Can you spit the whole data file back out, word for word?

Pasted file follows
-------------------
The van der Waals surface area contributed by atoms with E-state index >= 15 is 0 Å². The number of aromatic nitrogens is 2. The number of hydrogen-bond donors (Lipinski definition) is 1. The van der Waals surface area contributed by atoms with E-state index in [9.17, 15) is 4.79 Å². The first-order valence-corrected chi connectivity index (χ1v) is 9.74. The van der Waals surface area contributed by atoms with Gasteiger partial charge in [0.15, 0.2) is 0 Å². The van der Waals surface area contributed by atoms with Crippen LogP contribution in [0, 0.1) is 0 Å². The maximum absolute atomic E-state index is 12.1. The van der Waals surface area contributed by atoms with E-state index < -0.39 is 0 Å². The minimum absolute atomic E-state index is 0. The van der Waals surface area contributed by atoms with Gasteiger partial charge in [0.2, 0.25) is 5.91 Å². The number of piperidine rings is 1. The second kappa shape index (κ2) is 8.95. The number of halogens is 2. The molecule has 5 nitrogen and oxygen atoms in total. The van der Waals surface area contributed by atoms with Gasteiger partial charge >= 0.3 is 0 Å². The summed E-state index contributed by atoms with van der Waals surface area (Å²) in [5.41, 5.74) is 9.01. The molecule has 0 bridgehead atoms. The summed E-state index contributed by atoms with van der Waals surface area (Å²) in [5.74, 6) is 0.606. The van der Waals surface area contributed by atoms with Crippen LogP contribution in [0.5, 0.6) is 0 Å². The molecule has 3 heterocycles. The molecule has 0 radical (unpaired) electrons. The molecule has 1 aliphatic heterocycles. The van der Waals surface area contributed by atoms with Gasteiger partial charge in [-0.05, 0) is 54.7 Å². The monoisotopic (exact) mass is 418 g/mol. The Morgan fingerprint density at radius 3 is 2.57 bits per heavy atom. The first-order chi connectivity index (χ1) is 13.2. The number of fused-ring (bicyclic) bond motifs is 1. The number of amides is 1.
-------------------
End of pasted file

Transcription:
The van der Waals surface area contributed by atoms with E-state index >= 15 is 0 Å². The number of aromatic nitrogens is 2. The number of hydrogen-bond donors (Lipinski definition) is 1. The van der Waals surface area contributed by atoms with E-state index in [9.17, 15) is 4.79 Å². The first-order valence-corrected chi connectivity index (χ1v) is 9.74. The van der Waals surface area contributed by atoms with Gasteiger partial charge in [0.15, 0.2) is 0 Å². The van der Waals surface area contributed by atoms with Crippen LogP contribution in [0, 0.1) is 0 Å². The maximum absolute atomic E-state index is 12.1. The van der Waals surface area contributed by atoms with E-state index < -0.39 is 0 Å². The minimum absolute atomic E-state index is 0. The van der Waals surface area contributed by atoms with Gasteiger partial charge in [0.2, 0.25) is 5.91 Å². The number of piperidine rings is 1. The second kappa shape index (κ2) is 8.95. The number of halogens is 2. The molecule has 5 nitrogen and oxygen atoms in total. The van der Waals surface area contributed by atoms with Gasteiger partial charge >= 0.3 is 0 Å². The summed E-state index contributed by atoms with van der Waals surface area (Å²) in [5.41, 5.74) is 9.01. The molecule has 0 bridgehead atoms. The summed E-state index contributed by atoms with van der Waals surface area (Å²) in [5.74, 6) is 0.606. The van der Waals surface area contributed by atoms with Crippen LogP contribution in [0.5, 0.6) is 0 Å². The molecule has 3 heterocycles. The molecule has 0 radical (unpaired) electrons. The molecule has 1 aliphatic heterocycles. The van der Waals surface area contributed by atoms with Gasteiger partial charge in [-0.05, 0) is 54.7 Å². The monoisotopic (exact) mass is 418 g/mol. The Morgan fingerprint density at radius 3 is 2.57 bits per heavy atom. The first-order chi connectivity index (χ1) is 13.2. The number of fused-ring (bicyclic) bond motifs is 1. The number of amides is 1.